Atlantic Striped Bass Management

Atlantic Striped Bass Management

Striped bass is arguably the single most important saltwater fishery to the U.S. recreational fishing industry. While the stock is significantly healthier than it was when a moratorium was enacted in the 1980s, recent downward trends in the fishery are cause for concern. In response to a recent stock assessment, as well as concerns raised by the recreational fishing community over declines in the stock, managers recently approved a 25 percent reduction in striped bass fishing mortality.

The Atlantic Striped Bass Management Board of the Atlantic States Marine Fisheries Commission (ASMFC) approved implementation plans and conservation equivalency proposals for all 15 states and jurisdictions regarding 2015 striped bass regulations. In October, the Commission approved Addendum IV, which requires harvest reduction measures of 25 percent from 2013 levels for the coastal fishery and 20.5 percent from 2012 levels for the Chesapeake Bay fishery. The state implementation plans reflect a wide range of options to achieve the reduction benchmarks, including bag limits, size limits, slot limits and/or trophy regulations. The Board recommended neighboring states and jurisdictions work together to implement consistent management measures, especially on shared water bodies. Final measures for implementing Addendum IV must be in place by the beginning of the 2015 fishing seasons.

Our Position

In acknowledgement of the significance of striped bass to the sportfishing industry and in accordance with sound fisheries management and conservation, ASA supports the reduction in fishing mortality. While the stock is significantly healthier than it was when the moratorium was enacted in the 1980s, recent declining trends in the fishery are cause for concern. Many factors influence the health of the stock, including environmental conditions, disease and forage availability, though fishing mortality clearly has an impact on the stock. Harvest levels need to be reduced to allow the stock to improve quickly before conditions worsen and rebuilding becomes even more difficult.

Issue Background

The 2013 Atlantic striped bass benchmark assessment indicates the resource is not overfished or experiencing overfishing relative to the proposed new reference points. However, recent trends indicate some cause for concern. Although the stock is not overfished, female spawning stock biomass (i.e., the population capable of reproducing, and one of the most important metrics used by managers to determine current and future health of the population) has continued to decline since 2004. It is estimated at 128 million pounds, just above the “threshold” of 127 million pounds, and below the “target” of 159 million pounds. Additionally, total fishing mortality is estimated at 0.20, a value that is between the proposed new fishing mortality threshold (0.219) and fishing mortality target (0.18).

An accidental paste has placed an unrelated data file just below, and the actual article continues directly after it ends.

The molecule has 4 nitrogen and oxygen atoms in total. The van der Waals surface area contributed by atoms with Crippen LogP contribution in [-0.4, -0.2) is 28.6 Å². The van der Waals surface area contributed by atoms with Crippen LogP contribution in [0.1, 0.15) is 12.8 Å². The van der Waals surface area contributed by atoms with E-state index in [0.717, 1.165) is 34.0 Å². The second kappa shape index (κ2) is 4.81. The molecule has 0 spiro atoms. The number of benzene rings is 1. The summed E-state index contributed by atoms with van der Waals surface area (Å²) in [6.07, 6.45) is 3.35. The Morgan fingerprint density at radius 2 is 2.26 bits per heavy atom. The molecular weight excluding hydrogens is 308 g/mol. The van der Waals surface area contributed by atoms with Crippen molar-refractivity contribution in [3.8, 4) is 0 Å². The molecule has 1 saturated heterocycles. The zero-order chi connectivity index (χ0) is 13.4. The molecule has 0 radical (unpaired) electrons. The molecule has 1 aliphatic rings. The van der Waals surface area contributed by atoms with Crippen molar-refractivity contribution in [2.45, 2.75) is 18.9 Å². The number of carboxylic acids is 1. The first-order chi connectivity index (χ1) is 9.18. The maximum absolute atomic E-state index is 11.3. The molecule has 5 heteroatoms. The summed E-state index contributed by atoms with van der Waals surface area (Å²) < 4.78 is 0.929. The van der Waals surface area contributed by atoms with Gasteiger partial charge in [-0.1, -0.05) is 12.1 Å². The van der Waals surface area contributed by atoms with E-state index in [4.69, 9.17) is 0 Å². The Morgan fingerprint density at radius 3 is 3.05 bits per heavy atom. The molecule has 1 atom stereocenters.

In response to the results of the 2013 benchmark assessment, the ASMFC – the entity in charge of regional management of striped bass – developed Draft Addendum IV, which proposes the adoption of the new fishing mortality reference points and a range of commercial and recreational management measures to reduce fishing mortality to at least the target, with a proposed implementation date of January 2015. Draft Addendum IV was released for public comment in August and comments were due by September 30, 2014.

ASA supported:

  • The new, more conservative Fishing Mortality Reference points which are internally consistent with recommendations of the 2013 stock assessment, as well as the ASMFC Technical Committee’s recommendations;
  • Reducing Fishing Mortality to the Target within a one year timeframe;
  • Achieving a 25% coastwide harvest reduction.

In a move overwhelmingly supported by the recreational fishing industry, the Atlantic States Marine Fisheries Commission approved implementing a 25 percent striped bass harvest reduction for coastal states for both the commercial and recreational fishing sectors within one year. To achieve the 25 percent reduction, the commission supported reducing the coast-wide recreational bag limit from two fish to one fish while keeping the size limit at 28 inches. However, through conservation equivalency measures, individual states can meet the 25 percent reduction by implementing alternative regulations, including bag limits, size limits, slot limits and/or trophy regulations.

The Atlantic Striped Bass Management Board of ASMFC approved implementation plans and conservation equivalency proposals for all 15 states and jurisdictions regarding 2015 striped bass regulations. The Board recommended neighboring states and jurisdictions work together to implement consistent management measures, especially on shared water bodies. Final measures for implementing Addendum IV must be in place by the beginning of the 2015 fishing seasons.